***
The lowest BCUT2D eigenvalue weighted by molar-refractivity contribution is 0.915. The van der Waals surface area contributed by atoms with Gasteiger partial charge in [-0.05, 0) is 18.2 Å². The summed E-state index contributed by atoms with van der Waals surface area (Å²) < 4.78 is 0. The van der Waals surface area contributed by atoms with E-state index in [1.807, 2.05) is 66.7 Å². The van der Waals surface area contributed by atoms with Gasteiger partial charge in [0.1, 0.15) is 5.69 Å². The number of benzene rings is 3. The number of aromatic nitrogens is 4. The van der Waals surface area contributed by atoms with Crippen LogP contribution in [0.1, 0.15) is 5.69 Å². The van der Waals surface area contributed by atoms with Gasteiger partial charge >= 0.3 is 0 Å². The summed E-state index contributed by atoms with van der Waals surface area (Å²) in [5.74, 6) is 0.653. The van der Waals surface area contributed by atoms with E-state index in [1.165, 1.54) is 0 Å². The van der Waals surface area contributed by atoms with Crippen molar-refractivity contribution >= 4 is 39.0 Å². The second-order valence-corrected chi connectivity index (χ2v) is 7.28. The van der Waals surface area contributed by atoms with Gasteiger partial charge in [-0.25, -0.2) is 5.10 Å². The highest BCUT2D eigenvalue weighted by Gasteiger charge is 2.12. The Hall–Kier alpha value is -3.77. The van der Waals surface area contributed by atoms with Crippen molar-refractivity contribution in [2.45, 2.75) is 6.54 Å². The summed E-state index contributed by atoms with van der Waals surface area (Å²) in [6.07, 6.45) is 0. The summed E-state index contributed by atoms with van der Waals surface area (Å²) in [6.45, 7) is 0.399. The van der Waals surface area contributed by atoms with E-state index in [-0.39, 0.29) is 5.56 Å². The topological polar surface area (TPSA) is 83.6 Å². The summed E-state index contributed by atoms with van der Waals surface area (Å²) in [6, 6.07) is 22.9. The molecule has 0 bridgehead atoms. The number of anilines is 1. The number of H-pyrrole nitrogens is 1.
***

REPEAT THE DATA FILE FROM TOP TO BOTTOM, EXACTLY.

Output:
The lowest BCUT2D eigenvalue weighted by molar-refractivity contribution is 0.915. The van der Waals surface area contributed by atoms with Gasteiger partial charge in [-0.05, 0) is 18.2 Å². The summed E-state index contributed by atoms with van der Waals surface area (Å²) < 4.78 is 0. The van der Waals surface area contributed by atoms with E-state index in [1.807, 2.05) is 66.7 Å². The van der Waals surface area contributed by atoms with Gasteiger partial charge in [0.1, 0.15) is 5.69 Å². The number of benzene rings is 3. The number of aromatic nitrogens is 4. The van der Waals surface area contributed by atoms with Crippen LogP contribution in [0.1, 0.15) is 5.69 Å². The van der Waals surface area contributed by atoms with Gasteiger partial charge >= 0.3 is 0 Å². The summed E-state index contributed by atoms with van der Waals surface area (Å²) in [5.74, 6) is 0.653. The van der Waals surface area contributed by atoms with E-state index in [1.165, 1.54) is 0 Å². The van der Waals surface area contributed by atoms with Crippen molar-refractivity contribution >= 4 is 39.0 Å². The second-order valence-corrected chi connectivity index (χ2v) is 7.28. The van der Waals surface area contributed by atoms with Gasteiger partial charge in [-0.25, -0.2) is 5.10 Å². The highest BCUT2D eigenvalue weighted by Gasteiger charge is 2.12. The Hall–Kier alpha value is -3.77. The van der Waals surface area contributed by atoms with Crippen molar-refractivity contribution in [2.45, 2.75) is 6.54 Å². The summed E-state index contributed by atoms with van der Waals surface area (Å²) in [6.07, 6.45) is 0. The summed E-state index contributed by atoms with van der Waals surface area (Å²) in [6.45, 7) is 0.399. The van der Waals surface area contributed by atoms with E-state index in [-0.39, 0.29) is 5.56 Å². The topological polar surface area (TPSA) is 83.6 Å². The summed E-state index contributed by atoms with van der Waals surface area (Å²) in [6, 6.07) is 22.9. The molecule has 0 bridgehead atoms. The number of anilines is 1. The number of H-pyrrole nitrogens is 1.